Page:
Toon Talk: The Lion King IMAX/Large Format
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Disney Film & Video Reviews by Kirby C. Holt
The Lion King
IMAX/Large Format Edition
The Mane Event
After my lackluster experience with the IMAX/Large Format Special Edition of Beauty and the Beast earlier this year, I admit to harboring reservations for the re-release of The Lion King in this format. Would this, the most popular and successful animated film of all time, suffer the same fate as the equally acclaimed Beauty, with its normal-for-a-35mm-yet-glaringly-obvious-on-the-HUGE-screen-animation-flaws? (Click for the Toon Talk review of the Beauty and the Beast Special Edition)
But all doubts have proved unfounded, for, with its stylized, all-animal cast, this new, larger then life Lion really roars in this format, with all its excitement, drama and fun enlarged along with the visuals. And most surprisingly, considering how many times Ive seen this film and/or been exposed to it in all its myriad forms (see Toon Talk Trivia, below), I felt like I was seeing it for the very first time.
I dont need to recap the story of The Lion King here (talk about preaching to the converted you know the drill: lion born, lion exiled, lion returns, yada-yada-Hakuna-Matata ); this is the original, unaltered version of the film (again, unlike Beauty, with its misguided additional musical number), albeit with some retouching of the visuals (most notably in the lions facial whiskers, which take on an almost hypnotic effect when theyre as large as you) necessary for the transfer to 70mm.
Sure, there are some moments when the characters, usually when they are in the back of the scene, take on a slightly warped, shrunk look; at one point, Simba looks likes like a skinny rat running across the desert, for example. But the bulk of the character animation in this film is done in close-ups or medium shots, so it is not as distracting as was the case with Beauty, which suffered a lot in the relation between the human-size characters and the smaller enchanted objects. And, of course, the films original flaws in story (Scars inexplicable confession), voice acting (the somewhat uninspired Matthew Broderick and Moira Kelly as the adult Simba and Nala) and music (Can You Feel the Love Tonight has always felt rushed and/or shoe-horned in to me) remain.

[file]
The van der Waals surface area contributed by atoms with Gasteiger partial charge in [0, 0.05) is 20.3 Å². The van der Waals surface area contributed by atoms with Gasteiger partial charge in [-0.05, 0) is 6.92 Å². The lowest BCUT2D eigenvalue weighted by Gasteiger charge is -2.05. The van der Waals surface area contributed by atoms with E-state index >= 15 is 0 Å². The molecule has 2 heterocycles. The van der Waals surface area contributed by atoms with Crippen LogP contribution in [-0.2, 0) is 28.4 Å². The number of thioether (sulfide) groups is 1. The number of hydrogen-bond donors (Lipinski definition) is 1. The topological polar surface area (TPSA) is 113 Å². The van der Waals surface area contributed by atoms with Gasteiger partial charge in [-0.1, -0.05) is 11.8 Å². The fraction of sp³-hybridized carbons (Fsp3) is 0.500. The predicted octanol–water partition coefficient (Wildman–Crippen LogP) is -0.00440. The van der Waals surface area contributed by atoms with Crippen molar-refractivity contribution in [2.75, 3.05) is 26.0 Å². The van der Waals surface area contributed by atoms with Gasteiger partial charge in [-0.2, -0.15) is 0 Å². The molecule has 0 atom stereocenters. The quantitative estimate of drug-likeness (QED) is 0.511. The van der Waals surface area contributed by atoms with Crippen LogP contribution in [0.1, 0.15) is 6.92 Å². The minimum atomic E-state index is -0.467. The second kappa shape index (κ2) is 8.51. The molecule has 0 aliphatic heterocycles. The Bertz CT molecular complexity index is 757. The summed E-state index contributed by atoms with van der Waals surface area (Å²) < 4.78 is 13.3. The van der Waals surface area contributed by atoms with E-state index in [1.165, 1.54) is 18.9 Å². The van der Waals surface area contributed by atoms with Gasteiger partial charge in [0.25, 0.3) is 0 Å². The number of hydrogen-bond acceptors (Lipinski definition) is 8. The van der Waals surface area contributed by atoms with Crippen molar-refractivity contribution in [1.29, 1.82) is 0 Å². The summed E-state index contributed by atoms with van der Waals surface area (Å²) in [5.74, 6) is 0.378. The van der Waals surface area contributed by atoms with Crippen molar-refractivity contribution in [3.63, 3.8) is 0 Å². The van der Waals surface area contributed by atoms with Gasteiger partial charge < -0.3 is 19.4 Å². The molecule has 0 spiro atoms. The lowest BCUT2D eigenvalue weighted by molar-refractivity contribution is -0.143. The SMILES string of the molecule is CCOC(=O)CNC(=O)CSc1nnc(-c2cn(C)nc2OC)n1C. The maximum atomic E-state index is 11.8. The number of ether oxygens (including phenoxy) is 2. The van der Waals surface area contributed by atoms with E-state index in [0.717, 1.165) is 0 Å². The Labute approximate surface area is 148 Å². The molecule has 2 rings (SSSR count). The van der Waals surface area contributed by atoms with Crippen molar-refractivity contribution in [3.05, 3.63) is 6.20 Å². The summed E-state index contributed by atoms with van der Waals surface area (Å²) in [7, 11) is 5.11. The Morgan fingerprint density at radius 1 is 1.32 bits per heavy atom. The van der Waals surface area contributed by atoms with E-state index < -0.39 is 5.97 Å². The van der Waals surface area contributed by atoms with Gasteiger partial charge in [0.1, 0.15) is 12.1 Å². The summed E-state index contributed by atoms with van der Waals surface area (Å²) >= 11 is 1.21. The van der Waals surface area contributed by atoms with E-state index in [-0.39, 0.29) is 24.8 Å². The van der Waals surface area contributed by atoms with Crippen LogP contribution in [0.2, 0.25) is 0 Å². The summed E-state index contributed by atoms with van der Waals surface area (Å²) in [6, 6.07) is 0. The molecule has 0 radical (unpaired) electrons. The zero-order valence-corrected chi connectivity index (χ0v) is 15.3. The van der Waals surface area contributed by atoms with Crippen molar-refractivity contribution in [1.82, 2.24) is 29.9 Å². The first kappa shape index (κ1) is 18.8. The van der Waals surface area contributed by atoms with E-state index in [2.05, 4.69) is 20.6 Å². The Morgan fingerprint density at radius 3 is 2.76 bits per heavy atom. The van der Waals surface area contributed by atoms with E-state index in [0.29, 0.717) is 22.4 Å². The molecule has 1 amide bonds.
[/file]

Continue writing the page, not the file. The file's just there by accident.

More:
But from the moment you hear the first note of Lebo Ms soaring chant and see that larger then life sun rise over the savannah (a sun that actually casts its red glow over the audience), you will feel the goose bumps rise as well. And the amazing Circle of Life sequence is, yes, just the beginning; as each major set piece approaches (I Just Cant Wait To Be King, Be Prepared, the harrowingly heartbreaking wildebeest stampede), you know it will be awesome in its revitalized newness, refreshing in this bigness.
And besides, where else are you going to see an eight-story tall warthog?
Toon Talk Rating: A-